Legislative Priorities


The City of Lynnwood proactively engages with Washington State Legislators, often with our 21st and 32nd district legislators, including the Washington State Congressional leaders, to advocate and convey our City’s legislative priorities. Many decisions that are made in Olympia and Washington, D.C., have direct or indirect impacts on our City’s ability to provide program and services to the people of Lynnwood. When our legislators know our City priorities and community stories from residents and business owners related to those priorities, they are better equipped to represent our interests in Olympia and D.C. Each year, Lynnwood Officials develop the City's Legislative Priorities. 

Our 2024 priorities:

Looking forward into 2024, Lynnwood’s Legislative Priorities are aligned to our community vision and our strategic priorities to support our current services and to build the future that the Lynnwood community seeks. We will accomplish this through realizing new efficiencies, forging partnerships, increasing equity, and remaining committed to fiscal sustainability and strategic priorities for a positive future. We ask for your continued support as leaders of Washington State, and thank you for your public service.

  • WASTE WATER TREATMENT PLANT MITIGATION EFFORTSPopulation growth, an aging sewage sludge incinerator, and the Department of Ecology’s new Puget Sound Nutrient Permit have combined to require a very significant upgrade to Lynnwood’s Wastewater Treatment Plant, located on the shore of Puget Sound. A Facility Plan to study the future needs of the WWTP is almost complete. The ultimate plan to solve all needs for Lynnwood’s growth and Puget Sound water quality is estimated to cost about $200 million.

  • SCRIBER CREEK TRAIL REDEVELOPMENTCritical safety and ADA upgrades to improve public access of this non-motorized connector to Lynnwood’s Regional Growth Center/City Center. Phase 2 of construction is underway. Phase 3 construction will begin in 2025. The City is seeking $3.5 million dollars to complete this $10 million dollar construction project.

  • 42ND AVENUE WEST: In the City Center’s core is the new 42nd Avenue West corridor. This future grid street will improve connectivity and pedestrian access in the developing City Center, catalyze urban development and create synergy for Town Square Park. Will also serve as an important connection to the Lynnwood City Center Station. In design phase.

  • FLEET ELECTRICICATION & CLEAN BUILDINGS: Provide funding and technical assistance as we develop and implement an energy management plan for municipal infrastructure, facilities, processes, vehicles, and equipment, in order to be a leader and partner in the community, reduce carbon emissions, adopt renewable energy sources, and meet the targets of the Clean Buildings Act.

  • SOUND TRANSIT LIGHT RAIL: Support the completion of Sound Transit 2 to the Lynnwood City Center Station, and the expansion of Sound Transit 3 through Lynnwood to Downtown Everett.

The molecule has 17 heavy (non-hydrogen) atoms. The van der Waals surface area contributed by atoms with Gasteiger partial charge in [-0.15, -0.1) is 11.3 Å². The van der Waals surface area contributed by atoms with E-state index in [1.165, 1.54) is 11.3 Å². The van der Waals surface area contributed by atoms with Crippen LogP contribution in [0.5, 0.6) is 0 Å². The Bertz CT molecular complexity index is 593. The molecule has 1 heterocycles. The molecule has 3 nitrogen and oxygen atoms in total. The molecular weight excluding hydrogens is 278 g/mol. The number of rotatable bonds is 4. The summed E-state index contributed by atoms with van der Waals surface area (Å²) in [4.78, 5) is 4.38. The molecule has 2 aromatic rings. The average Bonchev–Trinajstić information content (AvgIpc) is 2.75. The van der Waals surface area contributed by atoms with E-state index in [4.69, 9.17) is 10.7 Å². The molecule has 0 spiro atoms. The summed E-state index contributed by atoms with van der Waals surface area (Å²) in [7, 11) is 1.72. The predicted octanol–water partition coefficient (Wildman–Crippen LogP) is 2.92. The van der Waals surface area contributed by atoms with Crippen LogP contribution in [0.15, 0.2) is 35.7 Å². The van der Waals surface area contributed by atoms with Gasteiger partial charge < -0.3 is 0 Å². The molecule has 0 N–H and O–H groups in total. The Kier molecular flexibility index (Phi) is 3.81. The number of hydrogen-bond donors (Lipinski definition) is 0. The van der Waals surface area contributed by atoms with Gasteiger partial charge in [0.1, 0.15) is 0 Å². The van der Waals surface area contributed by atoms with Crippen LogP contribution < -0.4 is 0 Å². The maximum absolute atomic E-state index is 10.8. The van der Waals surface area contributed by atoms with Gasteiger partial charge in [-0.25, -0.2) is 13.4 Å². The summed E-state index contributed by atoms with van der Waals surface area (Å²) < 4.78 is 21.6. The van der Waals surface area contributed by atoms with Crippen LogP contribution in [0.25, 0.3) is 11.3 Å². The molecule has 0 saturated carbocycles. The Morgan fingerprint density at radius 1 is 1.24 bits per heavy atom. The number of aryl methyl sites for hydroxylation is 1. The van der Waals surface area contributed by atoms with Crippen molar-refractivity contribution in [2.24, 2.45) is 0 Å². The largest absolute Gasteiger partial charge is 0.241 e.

• Direct funding to help offset costs for implementing new Blake/drug possession law including funding for social workers, co-responder teams, peer navigators/case managers, therapeutic courts, and diversion programs such as L.E.A.D. (Law Enforcement Assisted Diversion).

  • Address regulations to allow Federally Qualified Health Centers (FQHC) to provide medical treatment within a correctional facility in order to provide a more holistic and therapuetic approach to custodial care.

  • Increase capacity and reduce the wait time for Basic Law Enforcement and Corrections Officers academies to get newly hired officers into training quicker which will assist with hiring and retention efforts.

  • Support efforts that help to increase the hiring and retention of female police and custody officers, such as offsetting childcare burdens on working families, officer wellness programs, and adjustments to LEOFF 2 pension system to make allowances for part-time officers to balance a career in public safety with home/life demands. 

  • Address the housing crisis by supporting a proactive and flexible approach for cities to increase housing supply and address affordability issues to meet the needs of the entire community.

  • Support current efforts of cities by programming low-cost financing of infrastructure needs to support Transit-Oriented Development to promote walkability and multimodal access to services.

  • Develop an approach to Transit-Oriented Development that integrates new transportation modes with employment and housing growth concurrent with Climate Change Comprehensive Planning requirements.

  • Support bicycle and pedestrian programs, Safe Routes to Schools, and other multi-modal funding in the Transportation Budget.
  • Protect and enhance the level of state-shared revenues provided to local governments.

  • Advance liability protections under the Comprehensive Environmental Response, Compensation, and Liability Act (CERCLA) for drinking water, wastewater, and stormwater systems to adhere to all other applicable laws and regulations related to PFAS (Per- and Polyfluorinated Substances).

  • Explore ways to reduce the impact of abusive public records requests and litigation.